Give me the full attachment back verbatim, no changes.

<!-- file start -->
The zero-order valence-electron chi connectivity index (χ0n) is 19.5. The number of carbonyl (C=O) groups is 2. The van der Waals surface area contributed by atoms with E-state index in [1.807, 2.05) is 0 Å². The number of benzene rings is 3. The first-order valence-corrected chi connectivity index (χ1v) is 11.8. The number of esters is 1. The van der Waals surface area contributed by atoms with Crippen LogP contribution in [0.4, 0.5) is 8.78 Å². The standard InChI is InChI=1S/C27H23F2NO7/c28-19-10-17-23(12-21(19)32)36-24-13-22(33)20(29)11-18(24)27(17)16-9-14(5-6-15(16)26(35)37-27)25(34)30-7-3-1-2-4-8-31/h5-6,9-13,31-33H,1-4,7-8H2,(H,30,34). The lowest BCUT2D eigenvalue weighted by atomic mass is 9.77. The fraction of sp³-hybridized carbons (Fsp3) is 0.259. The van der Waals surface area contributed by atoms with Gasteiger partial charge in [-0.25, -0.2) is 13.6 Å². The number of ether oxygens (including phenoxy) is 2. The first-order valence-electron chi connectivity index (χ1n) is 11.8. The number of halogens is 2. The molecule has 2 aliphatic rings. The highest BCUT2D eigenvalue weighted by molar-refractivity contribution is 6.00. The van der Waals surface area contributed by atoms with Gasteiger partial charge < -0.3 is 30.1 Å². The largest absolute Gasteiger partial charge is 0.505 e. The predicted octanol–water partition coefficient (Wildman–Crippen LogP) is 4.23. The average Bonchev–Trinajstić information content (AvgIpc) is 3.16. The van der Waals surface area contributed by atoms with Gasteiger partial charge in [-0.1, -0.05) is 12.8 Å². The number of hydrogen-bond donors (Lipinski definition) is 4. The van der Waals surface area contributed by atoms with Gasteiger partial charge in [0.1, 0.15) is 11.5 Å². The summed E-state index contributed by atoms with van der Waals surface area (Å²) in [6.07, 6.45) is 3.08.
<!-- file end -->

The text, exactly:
The zero-order valence-electron chi connectivity index (χ0n) is 19.5. The number of carbonyl (C=O) groups is 2. The van der Waals surface area contributed by atoms with E-state index in [1.807, 2.05) is 0 Å². The number of benzene rings is 3. The first-order valence-corrected chi connectivity index (χ1v) is 11.8. The number of esters is 1. The van der Waals surface area contributed by atoms with Crippen LogP contribution in [0.4, 0.5) is 8.78 Å². The standard InChI is InChI=1S/C27H23F2NO7/c28-19-10-17-23(12-21(19)32)36-24-13-22(33)20(29)11-18(24)27(17)16-9-14(5-6-15(16)26(35)37-27)25(34)30-7-3-1-2-4-8-31/h5-6,9-13,31-33H,1-4,7-8H2,(H,30,34). The lowest BCUT2D eigenvalue weighted by atomic mass is 9.77. The fraction of sp³-hybridized carbons (Fsp3) is 0.259. The van der Waals surface area contributed by atoms with Gasteiger partial charge in [-0.25, -0.2) is 13.6 Å². The number of ether oxygens (including phenoxy) is 2. The first-order valence-electron chi connectivity index (χ1n) is 11.8. The number of halogens is 2. The molecule has 2 aliphatic rings. The highest BCUT2D eigenvalue weighted by molar-refractivity contribution is 6.00. The van der Waals surface area contributed by atoms with Gasteiger partial charge < -0.3 is 30.1 Å². The largest absolute Gasteiger partial charge is 0.505 e. The predicted octanol–water partition coefficient (Wildman–Crippen LogP) is 4.23. The average Bonchev–Trinajstić information content (AvgIpc) is 3.16. The van der Waals surface area contributed by atoms with Gasteiger partial charge in [-0.1, -0.05) is 12.8 Å². The number of hydrogen-bond donors (Lipinski definition) is 4. The van der Waals surface area contributed by atoms with Gasteiger partial charge in [0.1, 0.15) is 11.5 Å². The summed E-state index contributed by atoms with van der Waals surface area (Å²) in [6.07, 6.45) is 3.08.